Fourth Circuit Affirms Dismissal Of Claims That Loan In Excess Of Property Value Is Unconscionable Under The West Virginia Consumer Credit Protection Act

On January 15, 2016, the Fourth Circuit issued a published decision affirming summary judgment to the defendant national bank on plaintiff's unconscionable contract claim under WVCCPA 46A-2-121. Plaintiff relied on a retroactive appraisal in an attempt to prove the loan was "predatory" because "the loan amount was in excess of the property value."

The ruling is the first appellate decision to address the heavily litigated issue of whether the existence of a retroactive appraisal is sufficient to prove a violation of the WVCCPA on grounds the loan amount improperly exceeded the property value. Agreeing with Judge Goodwin's analysis over prior decisions to the contrary in West Virginia, the Fourth Circuit held that a loan in excess of the value of a borrower's property is not, by itself, evidence of substantive unconscionability. Specifically, the Court observed that the mere fact that a loan exceeds the value of the property does not make it substantively unconscionable because the loan does not accrue entirely to the lender's benefit and lacks the "gross imbalance" and "one-sidedness" necessary to show unconscionability.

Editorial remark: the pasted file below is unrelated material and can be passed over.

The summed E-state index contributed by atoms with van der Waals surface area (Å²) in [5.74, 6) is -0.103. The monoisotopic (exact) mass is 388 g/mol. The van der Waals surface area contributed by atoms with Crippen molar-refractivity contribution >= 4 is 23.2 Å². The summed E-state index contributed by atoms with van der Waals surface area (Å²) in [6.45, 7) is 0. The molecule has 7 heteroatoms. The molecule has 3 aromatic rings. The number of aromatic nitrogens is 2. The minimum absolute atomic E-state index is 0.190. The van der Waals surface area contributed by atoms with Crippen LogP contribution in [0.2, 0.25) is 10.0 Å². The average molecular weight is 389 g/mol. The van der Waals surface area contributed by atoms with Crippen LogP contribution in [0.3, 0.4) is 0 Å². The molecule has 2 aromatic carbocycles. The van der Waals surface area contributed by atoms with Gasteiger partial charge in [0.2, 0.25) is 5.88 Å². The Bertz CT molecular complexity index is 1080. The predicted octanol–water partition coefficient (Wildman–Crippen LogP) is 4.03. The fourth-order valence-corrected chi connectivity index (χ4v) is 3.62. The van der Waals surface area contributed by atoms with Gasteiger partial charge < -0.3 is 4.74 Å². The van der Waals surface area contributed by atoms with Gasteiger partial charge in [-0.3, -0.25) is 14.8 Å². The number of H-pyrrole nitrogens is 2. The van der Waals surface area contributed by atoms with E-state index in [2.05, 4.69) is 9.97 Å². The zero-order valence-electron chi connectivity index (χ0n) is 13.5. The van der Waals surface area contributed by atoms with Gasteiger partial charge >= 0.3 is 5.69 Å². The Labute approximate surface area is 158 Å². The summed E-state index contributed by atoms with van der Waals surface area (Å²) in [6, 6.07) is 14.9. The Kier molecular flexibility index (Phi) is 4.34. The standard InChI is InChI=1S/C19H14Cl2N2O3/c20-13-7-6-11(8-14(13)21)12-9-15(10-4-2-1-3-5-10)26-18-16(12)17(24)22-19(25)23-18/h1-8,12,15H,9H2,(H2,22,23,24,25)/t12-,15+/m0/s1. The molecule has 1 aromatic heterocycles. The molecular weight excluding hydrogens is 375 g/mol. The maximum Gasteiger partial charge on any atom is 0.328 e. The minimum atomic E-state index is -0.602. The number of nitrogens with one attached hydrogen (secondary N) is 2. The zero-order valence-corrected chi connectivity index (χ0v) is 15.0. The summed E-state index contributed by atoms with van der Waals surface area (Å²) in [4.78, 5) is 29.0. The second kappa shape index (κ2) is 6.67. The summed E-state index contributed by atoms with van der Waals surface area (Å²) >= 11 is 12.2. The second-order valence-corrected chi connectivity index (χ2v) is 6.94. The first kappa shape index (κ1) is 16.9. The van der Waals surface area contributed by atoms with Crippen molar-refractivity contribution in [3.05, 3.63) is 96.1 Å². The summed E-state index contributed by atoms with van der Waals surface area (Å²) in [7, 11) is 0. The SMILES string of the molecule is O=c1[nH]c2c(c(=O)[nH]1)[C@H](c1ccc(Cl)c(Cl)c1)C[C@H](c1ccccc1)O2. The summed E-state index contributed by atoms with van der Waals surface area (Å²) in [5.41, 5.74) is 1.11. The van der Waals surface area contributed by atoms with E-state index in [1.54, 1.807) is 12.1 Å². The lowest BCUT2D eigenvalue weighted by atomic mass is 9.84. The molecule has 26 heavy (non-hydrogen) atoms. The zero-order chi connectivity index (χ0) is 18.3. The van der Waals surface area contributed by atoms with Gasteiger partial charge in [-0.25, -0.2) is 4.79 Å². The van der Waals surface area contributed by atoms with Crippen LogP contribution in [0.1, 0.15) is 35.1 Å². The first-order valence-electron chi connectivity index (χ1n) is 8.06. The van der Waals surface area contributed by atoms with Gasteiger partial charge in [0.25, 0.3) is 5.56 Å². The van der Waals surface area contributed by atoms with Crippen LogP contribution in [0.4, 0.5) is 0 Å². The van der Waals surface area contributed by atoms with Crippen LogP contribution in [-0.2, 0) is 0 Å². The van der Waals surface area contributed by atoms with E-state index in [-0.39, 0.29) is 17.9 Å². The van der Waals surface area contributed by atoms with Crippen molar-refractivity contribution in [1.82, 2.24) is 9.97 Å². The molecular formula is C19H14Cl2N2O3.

In its decision, the Fourth Circuit distinguished Brown v. Quicken Loans, Inc., 230 W. Va. 306, 737 S.E.2d 640 (W. Va. 2012), noting that its holding turned on "much more than the principal amount of the loan." Importantly, the Fourth Circuit also affirmed the District Court's decision that it did not need to consider evidence of procedural unconscionability once it had determined that the loan was not substantively unconscionable. Accordingly, the Fourth Circuit affirmed the District Court's decision that the loan was not an unconscionable contract.

After denying plaintiff's request to certify the question to the West Virginia Supreme Court of Appeals, the Fourth Circuit became the first court to squarely address and clarify unconscionable inducement under West Virginia Code 46A-2-121(1)(a). The Court held that the statutory language plainly supported such a cause of action, but that the evidence necessary to support a claim for unconscionable inducement is "heightened" and must consist of more than unequal bargaining positions, or other factors...

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